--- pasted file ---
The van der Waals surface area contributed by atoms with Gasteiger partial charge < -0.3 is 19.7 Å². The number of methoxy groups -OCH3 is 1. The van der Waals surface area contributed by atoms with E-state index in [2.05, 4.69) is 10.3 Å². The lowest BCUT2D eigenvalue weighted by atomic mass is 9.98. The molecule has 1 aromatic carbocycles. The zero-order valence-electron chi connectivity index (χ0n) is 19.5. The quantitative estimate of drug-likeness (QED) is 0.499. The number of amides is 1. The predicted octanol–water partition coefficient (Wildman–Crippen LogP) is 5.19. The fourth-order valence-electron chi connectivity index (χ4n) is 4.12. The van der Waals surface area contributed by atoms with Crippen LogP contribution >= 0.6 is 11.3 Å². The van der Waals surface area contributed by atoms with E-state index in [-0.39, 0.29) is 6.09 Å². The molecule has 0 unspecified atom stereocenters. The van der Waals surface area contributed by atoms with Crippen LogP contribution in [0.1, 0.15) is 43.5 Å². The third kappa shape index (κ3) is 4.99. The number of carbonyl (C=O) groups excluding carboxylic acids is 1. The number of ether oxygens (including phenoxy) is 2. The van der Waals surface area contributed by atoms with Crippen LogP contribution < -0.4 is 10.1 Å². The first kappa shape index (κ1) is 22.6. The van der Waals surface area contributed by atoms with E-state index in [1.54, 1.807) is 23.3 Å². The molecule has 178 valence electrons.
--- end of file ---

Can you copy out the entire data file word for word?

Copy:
The van der Waals surface area contributed by atoms with Gasteiger partial charge < -0.3 is 19.7 Å². The number of methoxy groups -OCH3 is 1. The van der Waals surface area contributed by atoms with E-state index in [2.05, 4.69) is 10.3 Å². The lowest BCUT2D eigenvalue weighted by atomic mass is 9.98. The molecule has 1 aromatic carbocycles. The zero-order valence-electron chi connectivity index (χ0n) is 19.5. The quantitative estimate of drug-likeness (QED) is 0.499. The number of amides is 1. The predicted octanol–water partition coefficient (Wildman–Crippen LogP) is 5.19. The fourth-order valence-electron chi connectivity index (χ4n) is 4.12. The van der Waals surface area contributed by atoms with Crippen LogP contribution >= 0.6 is 11.3 Å². The van der Waals surface area contributed by atoms with E-state index in [-0.39, 0.29) is 6.09 Å². The molecule has 0 unspecified atom stereocenters. The van der Waals surface area contributed by atoms with Crippen LogP contribution in [0.1, 0.15) is 43.5 Å². The third kappa shape index (κ3) is 4.99. The number of carbonyl (C=O) groups excluding carboxylic acids is 1. The number of ether oxygens (including phenoxy) is 2. The van der Waals surface area contributed by atoms with Crippen LogP contribution < -0.4 is 10.1 Å². The first kappa shape index (κ1) is 22.6. The van der Waals surface area contributed by atoms with E-state index in [1.54, 1.807) is 23.3 Å². The molecule has 178 valence electrons.